What should a child’s first instrument be?

Well, that’s easy … the piano, correct? But, let’s think about it. Children are actually learning to use their first musical instrument when they start to coo and babble. They start using their voice as a baby when they mimic the sounds all around them. This is how they learn to talk, and this is how they learn to sing. Their vocal cords are their own personal instrument, with its own unique sound. This is the first instrument that they learn to use.

When babies and toddlers are encouraged to copy sounds frequently, they remember how to do it and soon it becomes “normal”. This all leads to singing on pitch.

Your children will get singing and musical education at school, but we all know that music curriculum in most schools has been decreasing over the years. The more musical engagement you can encourage at home, the better. Does it matter if you are on pitch? Well, in the beginning….NO. It matters that you are singing and that you are enjoying music with your child.

Let’s move ahead a bit to age 3 or 4. A good age to know if your child is able to match pitch. Can they imitate a fire siren? Can you? If so, this means you able to zip up your vocal cords to make high sounds. They most likely can, but in some cases where a child has a deep or raspy voice (from illness, hoarseness or cough) they may be reluctant or unable to. This is where it is important to keep the child exploring their voice….making sounds that are more than just talking.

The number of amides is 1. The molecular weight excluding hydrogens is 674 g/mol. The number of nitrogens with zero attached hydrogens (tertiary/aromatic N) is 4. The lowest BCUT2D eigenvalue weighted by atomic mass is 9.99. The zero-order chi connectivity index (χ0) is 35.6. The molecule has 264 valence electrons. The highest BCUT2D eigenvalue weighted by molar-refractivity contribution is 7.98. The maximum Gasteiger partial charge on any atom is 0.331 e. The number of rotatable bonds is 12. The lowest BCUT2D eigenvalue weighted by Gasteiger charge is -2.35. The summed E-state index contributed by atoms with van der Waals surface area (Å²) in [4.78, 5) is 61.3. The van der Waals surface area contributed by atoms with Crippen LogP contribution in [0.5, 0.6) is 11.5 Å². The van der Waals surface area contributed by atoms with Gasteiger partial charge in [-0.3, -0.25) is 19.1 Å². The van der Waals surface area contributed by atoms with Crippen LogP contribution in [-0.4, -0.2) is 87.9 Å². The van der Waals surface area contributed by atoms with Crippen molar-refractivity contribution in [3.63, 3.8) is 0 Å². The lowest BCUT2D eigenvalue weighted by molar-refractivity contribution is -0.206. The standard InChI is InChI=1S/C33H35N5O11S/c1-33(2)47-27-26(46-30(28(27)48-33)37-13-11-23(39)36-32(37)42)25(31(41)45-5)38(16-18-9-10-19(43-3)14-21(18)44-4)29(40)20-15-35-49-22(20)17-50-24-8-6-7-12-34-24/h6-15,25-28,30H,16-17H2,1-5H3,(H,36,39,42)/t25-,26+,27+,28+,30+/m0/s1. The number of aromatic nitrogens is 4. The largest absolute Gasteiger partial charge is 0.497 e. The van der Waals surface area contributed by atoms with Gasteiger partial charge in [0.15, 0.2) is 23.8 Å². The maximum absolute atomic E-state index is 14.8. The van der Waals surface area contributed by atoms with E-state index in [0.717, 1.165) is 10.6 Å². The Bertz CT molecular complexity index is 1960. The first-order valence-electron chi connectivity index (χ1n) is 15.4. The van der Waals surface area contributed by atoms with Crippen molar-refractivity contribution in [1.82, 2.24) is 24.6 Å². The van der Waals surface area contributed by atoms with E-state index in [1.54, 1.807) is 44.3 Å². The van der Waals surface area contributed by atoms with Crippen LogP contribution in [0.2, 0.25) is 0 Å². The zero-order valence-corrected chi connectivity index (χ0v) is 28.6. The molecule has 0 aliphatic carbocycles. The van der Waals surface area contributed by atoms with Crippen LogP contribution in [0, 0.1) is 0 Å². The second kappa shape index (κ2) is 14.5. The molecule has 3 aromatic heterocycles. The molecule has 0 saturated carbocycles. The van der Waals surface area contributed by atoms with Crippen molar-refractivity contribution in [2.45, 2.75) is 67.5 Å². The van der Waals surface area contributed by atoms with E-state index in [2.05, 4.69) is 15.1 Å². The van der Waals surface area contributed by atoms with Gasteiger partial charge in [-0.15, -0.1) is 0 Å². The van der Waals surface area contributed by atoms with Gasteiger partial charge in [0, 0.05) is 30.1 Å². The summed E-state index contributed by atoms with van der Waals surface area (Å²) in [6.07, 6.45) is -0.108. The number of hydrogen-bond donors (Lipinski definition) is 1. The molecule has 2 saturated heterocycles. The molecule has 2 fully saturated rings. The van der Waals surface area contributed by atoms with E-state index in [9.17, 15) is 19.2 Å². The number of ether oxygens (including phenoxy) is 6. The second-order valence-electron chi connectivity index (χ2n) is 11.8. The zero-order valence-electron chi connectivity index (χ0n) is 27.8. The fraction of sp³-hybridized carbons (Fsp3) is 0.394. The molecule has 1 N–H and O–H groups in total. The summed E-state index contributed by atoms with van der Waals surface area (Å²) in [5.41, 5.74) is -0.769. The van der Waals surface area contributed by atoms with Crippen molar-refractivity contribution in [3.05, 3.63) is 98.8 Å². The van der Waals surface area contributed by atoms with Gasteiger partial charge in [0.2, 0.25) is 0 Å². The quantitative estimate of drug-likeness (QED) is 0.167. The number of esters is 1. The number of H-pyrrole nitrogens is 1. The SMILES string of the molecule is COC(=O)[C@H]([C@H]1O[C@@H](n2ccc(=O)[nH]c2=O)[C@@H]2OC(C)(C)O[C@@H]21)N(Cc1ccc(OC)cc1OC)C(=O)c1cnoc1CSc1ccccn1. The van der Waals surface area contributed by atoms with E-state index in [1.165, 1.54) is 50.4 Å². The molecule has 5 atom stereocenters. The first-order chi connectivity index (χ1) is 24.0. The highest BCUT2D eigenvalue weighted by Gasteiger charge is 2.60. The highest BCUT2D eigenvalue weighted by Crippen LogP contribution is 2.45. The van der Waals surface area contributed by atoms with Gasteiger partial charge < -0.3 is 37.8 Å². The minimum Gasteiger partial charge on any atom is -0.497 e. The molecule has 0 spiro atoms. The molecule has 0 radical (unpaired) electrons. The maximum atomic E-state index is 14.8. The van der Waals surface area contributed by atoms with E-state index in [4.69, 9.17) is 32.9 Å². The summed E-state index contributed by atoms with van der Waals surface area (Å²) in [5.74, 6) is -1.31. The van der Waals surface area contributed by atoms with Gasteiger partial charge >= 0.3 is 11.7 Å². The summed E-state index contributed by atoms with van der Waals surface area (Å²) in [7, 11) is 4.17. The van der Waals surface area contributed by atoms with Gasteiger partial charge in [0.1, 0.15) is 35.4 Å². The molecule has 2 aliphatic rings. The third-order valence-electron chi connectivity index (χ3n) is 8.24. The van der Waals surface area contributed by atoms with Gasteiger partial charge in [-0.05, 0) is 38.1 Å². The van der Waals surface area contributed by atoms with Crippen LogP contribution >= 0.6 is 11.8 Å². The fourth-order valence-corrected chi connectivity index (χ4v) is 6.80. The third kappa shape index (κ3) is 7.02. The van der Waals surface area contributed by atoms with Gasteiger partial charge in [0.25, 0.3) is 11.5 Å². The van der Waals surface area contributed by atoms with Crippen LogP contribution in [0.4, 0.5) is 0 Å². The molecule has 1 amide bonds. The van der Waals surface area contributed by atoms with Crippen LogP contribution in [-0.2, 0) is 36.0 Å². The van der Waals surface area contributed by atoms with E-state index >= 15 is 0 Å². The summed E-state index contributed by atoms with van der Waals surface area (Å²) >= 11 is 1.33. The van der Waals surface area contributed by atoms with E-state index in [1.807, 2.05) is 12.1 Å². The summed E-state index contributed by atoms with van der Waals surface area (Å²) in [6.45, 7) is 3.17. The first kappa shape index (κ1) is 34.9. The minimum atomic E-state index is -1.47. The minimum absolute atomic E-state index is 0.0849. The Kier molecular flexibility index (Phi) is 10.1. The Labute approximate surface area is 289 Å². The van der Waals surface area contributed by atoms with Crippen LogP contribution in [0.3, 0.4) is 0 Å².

Singing requires the vocal cords to “zip up” because we don’t sing in only the pitches that we talk. In order to match the higher pitches, our brain has to know how to zip up the vocal cords and keep them that way.

An important note to mention is that the music you and I sing to is much lower than music children should be singing to. It’s important for kids to listen to music in their range, so they can copy properly. This is one reason music is so very important in the school. It’s vital for children to experience singing with their peers in a musical key that suits their voice.

So, why not think of your child’s voice as their first musical instrument. Encourage them to match pitch when they sing. This will go a long way in their future musical journey. It really is a use it or lose it scenerio. Children who “can’t carry a tune” grow into adults who “can’t carry a tune”.

The Music for Young Children program including Music Pups is a great way to engage in singing and musical fun with your child. There are classes all over the world. You can find them here www.myc.com and www.themusicclass.com.

Do you have a comment? Please leave me your thoughts.

2 thoughts on “What should a child’s first instrument be?

  1. My 2 year old grandson has shown an interest in music since he was an infant. When he hears music, he drums along on the furniture or whatever is nearby. He loves to strum on my guitar and sing along. Anything that has a hole in, he will use to blow and hum through. I bought him a set of tunable bongo drums for his 2nd birthday. I have been considering getting a recorder or a slide whistle. Are there any instruments that you would recommend or maybe think we should stay away from until he is ready for more formal training? He knows how to turn on my radio and start the music already. He talks pretty well in 4 and 5 word sentences.

    • Hi and thanks for your comment. Many companies have music instruments available to purchase for preschool children that are safe and fun to play. These include bells, shakers, drums, wood blocks, and tambourines. I like to buy my instruments from Empire Music, here in Canada. You don’t have to buy anything at all, however, to have fun. As you already mentioned, all you need is imagination! For instance, pots and pans and wooden spoons make a great set of drums!!

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